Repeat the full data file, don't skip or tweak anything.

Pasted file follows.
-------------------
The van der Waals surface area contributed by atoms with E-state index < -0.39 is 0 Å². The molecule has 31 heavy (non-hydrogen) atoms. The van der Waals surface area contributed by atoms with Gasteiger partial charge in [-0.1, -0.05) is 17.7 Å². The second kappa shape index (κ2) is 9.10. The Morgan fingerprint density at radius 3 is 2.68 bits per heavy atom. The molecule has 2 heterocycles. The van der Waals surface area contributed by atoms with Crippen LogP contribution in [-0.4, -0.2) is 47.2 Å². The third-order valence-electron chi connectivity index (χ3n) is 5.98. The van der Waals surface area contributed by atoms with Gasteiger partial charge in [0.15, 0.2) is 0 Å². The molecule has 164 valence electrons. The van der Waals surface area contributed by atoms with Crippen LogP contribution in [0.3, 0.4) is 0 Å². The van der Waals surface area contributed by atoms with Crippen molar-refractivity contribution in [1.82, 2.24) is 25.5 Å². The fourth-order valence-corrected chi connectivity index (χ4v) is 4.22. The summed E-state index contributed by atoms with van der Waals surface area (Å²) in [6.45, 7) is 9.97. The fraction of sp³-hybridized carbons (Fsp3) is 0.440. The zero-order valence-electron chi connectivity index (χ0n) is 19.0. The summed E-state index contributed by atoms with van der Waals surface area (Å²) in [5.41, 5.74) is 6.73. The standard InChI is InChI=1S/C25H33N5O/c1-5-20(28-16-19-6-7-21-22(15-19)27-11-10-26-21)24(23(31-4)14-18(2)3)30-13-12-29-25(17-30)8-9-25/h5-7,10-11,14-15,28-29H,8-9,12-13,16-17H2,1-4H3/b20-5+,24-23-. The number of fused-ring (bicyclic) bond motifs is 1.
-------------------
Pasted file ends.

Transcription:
The van der Waals surface area contributed by atoms with E-state index < -0.39 is 0 Å². The molecule has 31 heavy (non-hydrogen) atoms. The van der Waals surface area contributed by atoms with Gasteiger partial charge in [-0.1, -0.05) is 17.7 Å². The second kappa shape index (κ2) is 9.10. The Morgan fingerprint density at radius 3 is 2.68 bits per heavy atom. The molecule has 2 heterocycles. The van der Waals surface area contributed by atoms with Crippen LogP contribution in [-0.4, -0.2) is 47.2 Å². The third-order valence-electron chi connectivity index (χ3n) is 5.98. The van der Waals surface area contributed by atoms with Gasteiger partial charge in [0.15, 0.2) is 0 Å². The molecule has 164 valence electrons. The van der Waals surface area contributed by atoms with Crippen LogP contribution in [0.3, 0.4) is 0 Å². The van der Waals surface area contributed by atoms with Crippen molar-refractivity contribution in [1.82, 2.24) is 25.5 Å². The fourth-order valence-corrected chi connectivity index (χ4v) is 4.22. The summed E-state index contributed by atoms with van der Waals surface area (Å²) in [6.45, 7) is 9.97. The fraction of sp³-hybridized carbons (Fsp3) is 0.440. The zero-order valence-electron chi connectivity index (χ0n) is 19.0. The summed E-state index contributed by atoms with van der Waals surface area (Å²) in [5.41, 5.74) is 6.73. The standard InChI is InChI=1S/C25H33N5O/c1-5-20(28-16-19-6-7-21-22(15-19)27-11-10-26-21)24(23(31-4)14-18(2)3)30-13-12-29-25(17-30)8-9-25/h5-7,10-11,14-15,28-29H,8-9,12-13,16-17H2,1-4H3/b20-5+,24-23-. The number of fused-ring (bicyclic) bond motifs is 1.